Kitchen Table Economics

“Sesame Street” Hops on HBO

For all the kids who spill their Cheerios dashing to the TV before “Sesame Street” starts, life is about to get a little easier. HBO, the subscription channel and streaming television network, will soon be airing the children’s classic—allowing thousands of kids to watch “Sesame Street” on their (parents’ and caregivers’) schedule.

After 45 years on the publicly funded channel PBS, the show has struggled financially. The bottom line is that the old public broadcast channel has not kept up with the times or technology. Kids and adults don’t turn a knob to watch their favorite shows, they fire-up a phone, laptop, or tablet.

Some people would rather spend more hard-earned tax dollars to “modernize” PBS.  But when enough people want good products like “Sesame Street,” they are more willing to use their own money to support them. In other words, “Sesame Street” doesn’t need to be artificially helped by government when it can survive in the private sector.

The move to HBO allows Big Bird, Ernie, and Elmo to not only continue, but thrive. “Sesame Street” on HBO will air nearly twice as many episodes as it did at PBS. And even those without a subscription will benefit because these new episodes will also air on PBS, just on a delay.

Private sector improvement on public sector programs is nothing new. Think about mailing a package at the publicly funded United States Postal Service; service is slow, expensive and generally inconvenient. Kind of like renewing your drivers’ license at the DMV.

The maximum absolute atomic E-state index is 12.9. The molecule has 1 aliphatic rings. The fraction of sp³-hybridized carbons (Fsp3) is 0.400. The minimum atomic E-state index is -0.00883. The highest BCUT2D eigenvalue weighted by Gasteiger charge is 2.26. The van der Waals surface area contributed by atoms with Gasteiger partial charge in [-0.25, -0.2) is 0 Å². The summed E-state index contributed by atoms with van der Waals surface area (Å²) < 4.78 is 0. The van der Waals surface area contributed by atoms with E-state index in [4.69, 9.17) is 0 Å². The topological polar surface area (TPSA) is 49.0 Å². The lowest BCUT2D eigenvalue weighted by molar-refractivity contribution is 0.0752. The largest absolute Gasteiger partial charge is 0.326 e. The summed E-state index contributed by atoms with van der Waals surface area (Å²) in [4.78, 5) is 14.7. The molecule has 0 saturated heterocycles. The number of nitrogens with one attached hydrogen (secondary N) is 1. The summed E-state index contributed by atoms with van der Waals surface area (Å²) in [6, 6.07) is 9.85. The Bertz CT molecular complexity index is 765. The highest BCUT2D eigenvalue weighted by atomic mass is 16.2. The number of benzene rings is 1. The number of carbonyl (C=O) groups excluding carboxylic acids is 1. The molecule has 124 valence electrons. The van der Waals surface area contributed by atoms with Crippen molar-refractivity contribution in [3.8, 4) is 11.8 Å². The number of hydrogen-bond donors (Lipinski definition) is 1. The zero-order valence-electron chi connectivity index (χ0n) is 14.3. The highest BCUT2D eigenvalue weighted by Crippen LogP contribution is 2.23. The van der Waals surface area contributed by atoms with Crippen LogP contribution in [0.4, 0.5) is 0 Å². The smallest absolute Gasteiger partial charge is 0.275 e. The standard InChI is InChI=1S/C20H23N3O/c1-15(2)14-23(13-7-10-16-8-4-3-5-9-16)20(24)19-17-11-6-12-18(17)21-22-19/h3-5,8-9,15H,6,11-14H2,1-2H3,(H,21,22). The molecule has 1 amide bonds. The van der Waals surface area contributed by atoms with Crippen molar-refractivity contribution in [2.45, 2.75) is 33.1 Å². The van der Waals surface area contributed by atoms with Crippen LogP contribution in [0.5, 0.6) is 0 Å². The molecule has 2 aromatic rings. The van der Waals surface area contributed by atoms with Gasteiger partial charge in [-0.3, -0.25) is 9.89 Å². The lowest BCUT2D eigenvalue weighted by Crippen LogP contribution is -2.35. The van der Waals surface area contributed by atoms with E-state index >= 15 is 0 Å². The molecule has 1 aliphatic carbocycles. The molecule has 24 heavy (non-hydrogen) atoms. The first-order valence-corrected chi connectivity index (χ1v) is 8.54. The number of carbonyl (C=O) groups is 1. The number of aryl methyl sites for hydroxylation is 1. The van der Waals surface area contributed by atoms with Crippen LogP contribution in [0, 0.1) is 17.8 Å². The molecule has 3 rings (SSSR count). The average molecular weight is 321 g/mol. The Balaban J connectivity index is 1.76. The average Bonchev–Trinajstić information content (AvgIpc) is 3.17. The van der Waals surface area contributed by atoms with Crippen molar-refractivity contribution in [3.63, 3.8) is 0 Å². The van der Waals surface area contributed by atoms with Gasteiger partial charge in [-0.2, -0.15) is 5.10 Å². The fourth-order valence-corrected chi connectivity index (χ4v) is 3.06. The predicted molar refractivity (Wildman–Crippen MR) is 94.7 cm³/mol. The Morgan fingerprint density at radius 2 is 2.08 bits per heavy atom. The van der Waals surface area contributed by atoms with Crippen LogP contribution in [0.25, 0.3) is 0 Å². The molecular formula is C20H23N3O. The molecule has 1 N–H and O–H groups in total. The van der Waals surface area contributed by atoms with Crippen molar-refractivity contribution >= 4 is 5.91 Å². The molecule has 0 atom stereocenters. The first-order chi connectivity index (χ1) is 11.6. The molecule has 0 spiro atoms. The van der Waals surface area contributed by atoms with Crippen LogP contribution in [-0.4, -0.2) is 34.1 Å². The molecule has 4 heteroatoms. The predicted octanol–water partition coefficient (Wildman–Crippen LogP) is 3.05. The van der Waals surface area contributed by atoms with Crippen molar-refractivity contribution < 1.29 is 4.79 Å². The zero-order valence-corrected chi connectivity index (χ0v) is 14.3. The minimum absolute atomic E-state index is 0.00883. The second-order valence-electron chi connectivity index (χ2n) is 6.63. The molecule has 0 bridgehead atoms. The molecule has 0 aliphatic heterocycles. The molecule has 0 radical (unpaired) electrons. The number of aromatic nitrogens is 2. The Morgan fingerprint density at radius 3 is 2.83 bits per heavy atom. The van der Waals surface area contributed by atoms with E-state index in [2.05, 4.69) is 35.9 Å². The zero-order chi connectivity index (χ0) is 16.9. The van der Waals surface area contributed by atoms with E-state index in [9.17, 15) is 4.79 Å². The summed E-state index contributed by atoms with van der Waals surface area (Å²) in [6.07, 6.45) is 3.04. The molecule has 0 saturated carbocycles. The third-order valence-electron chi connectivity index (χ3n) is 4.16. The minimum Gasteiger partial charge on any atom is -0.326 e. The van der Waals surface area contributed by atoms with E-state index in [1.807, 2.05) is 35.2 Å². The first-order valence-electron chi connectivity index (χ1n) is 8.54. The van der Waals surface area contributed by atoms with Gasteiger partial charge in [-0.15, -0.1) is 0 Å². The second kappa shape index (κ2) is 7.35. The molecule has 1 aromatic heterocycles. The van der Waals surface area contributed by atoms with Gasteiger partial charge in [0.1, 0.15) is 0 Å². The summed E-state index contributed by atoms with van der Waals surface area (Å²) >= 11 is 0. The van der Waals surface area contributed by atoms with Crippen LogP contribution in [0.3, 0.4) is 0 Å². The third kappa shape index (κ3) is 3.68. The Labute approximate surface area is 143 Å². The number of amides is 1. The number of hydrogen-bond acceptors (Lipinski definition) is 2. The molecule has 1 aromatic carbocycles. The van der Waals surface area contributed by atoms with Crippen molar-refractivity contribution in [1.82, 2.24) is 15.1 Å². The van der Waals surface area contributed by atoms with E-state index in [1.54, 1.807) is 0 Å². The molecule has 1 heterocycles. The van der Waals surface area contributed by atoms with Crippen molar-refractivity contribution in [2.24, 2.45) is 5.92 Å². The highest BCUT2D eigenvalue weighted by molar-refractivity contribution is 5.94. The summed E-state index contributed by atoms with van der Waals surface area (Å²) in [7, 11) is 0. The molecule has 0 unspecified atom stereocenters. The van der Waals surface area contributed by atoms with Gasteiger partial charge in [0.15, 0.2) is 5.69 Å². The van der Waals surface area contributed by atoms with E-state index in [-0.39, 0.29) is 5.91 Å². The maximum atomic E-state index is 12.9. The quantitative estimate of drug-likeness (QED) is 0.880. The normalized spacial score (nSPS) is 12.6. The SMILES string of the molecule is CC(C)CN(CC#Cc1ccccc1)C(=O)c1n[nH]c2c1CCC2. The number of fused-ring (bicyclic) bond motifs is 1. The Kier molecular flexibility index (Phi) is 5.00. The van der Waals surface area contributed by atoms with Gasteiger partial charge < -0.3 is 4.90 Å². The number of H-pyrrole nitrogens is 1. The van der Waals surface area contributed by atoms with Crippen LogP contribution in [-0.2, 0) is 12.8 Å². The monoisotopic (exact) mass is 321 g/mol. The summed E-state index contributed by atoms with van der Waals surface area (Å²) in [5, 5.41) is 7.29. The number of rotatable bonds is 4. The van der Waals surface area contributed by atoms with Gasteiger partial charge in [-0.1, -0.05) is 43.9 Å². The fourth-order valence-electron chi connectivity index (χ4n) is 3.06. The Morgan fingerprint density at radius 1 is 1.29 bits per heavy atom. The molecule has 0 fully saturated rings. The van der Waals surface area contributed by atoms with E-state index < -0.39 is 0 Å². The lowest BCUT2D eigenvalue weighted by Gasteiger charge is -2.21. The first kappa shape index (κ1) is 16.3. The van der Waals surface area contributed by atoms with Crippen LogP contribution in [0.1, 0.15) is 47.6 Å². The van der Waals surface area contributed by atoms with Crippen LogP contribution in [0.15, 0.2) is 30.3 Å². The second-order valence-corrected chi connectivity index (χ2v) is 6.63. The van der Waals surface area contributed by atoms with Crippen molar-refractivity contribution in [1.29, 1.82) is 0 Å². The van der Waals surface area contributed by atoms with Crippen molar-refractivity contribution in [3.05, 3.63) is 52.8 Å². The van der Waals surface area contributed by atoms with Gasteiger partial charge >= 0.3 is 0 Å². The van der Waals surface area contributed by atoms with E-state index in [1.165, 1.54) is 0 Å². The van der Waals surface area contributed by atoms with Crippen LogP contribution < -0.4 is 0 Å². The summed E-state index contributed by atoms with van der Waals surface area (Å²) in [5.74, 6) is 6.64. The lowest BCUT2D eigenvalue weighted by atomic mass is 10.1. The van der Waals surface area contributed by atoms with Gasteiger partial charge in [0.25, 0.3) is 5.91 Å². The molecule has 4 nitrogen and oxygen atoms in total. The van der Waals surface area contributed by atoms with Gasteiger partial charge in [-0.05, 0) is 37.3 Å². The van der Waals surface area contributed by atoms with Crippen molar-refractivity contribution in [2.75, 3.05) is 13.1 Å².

So knowing USPS’s service needed improvement, private companies like FedEx and UPS have stepped in and dramatically improved package delivery for Americans. In 1979, Federal Express took a big leap forward and began offering its customers tracking numbers for packages. The Post Office now offers tracking to its customers as well. But it might not have if FedEx had not done so first.

Since private sector businesses have to compete with other business, they often innovate to produce better products and services. There are things government does well. Firefighting, parks, and roads are all good things for government to deliver to the public—but kids shows and care-packages are not.